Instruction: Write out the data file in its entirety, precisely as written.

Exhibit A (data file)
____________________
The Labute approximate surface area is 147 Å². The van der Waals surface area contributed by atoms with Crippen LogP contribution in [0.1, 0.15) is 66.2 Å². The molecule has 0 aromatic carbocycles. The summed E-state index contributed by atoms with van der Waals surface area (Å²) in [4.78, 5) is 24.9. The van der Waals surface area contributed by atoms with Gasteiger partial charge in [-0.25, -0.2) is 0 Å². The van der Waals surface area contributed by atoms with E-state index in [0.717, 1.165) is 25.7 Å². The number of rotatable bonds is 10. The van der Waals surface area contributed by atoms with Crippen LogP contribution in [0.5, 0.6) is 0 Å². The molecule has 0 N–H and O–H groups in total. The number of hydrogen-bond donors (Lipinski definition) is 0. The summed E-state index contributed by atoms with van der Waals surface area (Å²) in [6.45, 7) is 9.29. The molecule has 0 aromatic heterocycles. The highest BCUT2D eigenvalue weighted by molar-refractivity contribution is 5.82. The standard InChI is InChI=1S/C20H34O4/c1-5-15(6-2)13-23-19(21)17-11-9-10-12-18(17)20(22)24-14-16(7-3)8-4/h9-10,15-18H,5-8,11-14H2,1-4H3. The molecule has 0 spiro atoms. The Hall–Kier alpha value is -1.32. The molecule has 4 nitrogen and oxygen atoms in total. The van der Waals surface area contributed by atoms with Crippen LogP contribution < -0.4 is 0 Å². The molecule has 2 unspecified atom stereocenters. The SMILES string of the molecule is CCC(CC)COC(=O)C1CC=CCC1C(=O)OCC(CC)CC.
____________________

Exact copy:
The Labute approximate surface area is 147 Å². The van der Waals surface area contributed by atoms with Crippen LogP contribution in [0.1, 0.15) is 66.2 Å². The molecule has 0 aromatic carbocycles. The summed E-state index contributed by atoms with van der Waals surface area (Å²) in [4.78, 5) is 24.9. The van der Waals surface area contributed by atoms with Gasteiger partial charge in [-0.25, -0.2) is 0 Å². The van der Waals surface area contributed by atoms with E-state index in [0.717, 1.165) is 25.7 Å². The number of rotatable bonds is 10. The van der Waals surface area contributed by atoms with Crippen LogP contribution in [0.5, 0.6) is 0 Å². The molecule has 0 N–H and O–H groups in total. The number of hydrogen-bond donors (Lipinski definition) is 0. The summed E-state index contributed by atoms with van der Waals surface area (Å²) in [6.45, 7) is 9.29. The molecule has 0 aromatic heterocycles. The highest BCUT2D eigenvalue weighted by molar-refractivity contribution is 5.82. The standard InChI is InChI=1S/C20H34O4/c1-5-15(6-2)13-23-19(21)17-11-9-10-12-18(17)20(22)24-14-16(7-3)8-4/h9-10,15-18H,5-8,11-14H2,1-4H3. The molecule has 0 spiro atoms. The Hall–Kier alpha value is -1.32. The molecule has 4 nitrogen and oxygen atoms in total. The van der Waals surface area contributed by atoms with Crippen LogP contribution < -0.4 is 0 Å². The molecule has 2 unspecified atom stereocenters. The SMILES string of the molecule is CCC(CC)COC(=O)C1CC=CCC1C(=O)OCC(CC)CC.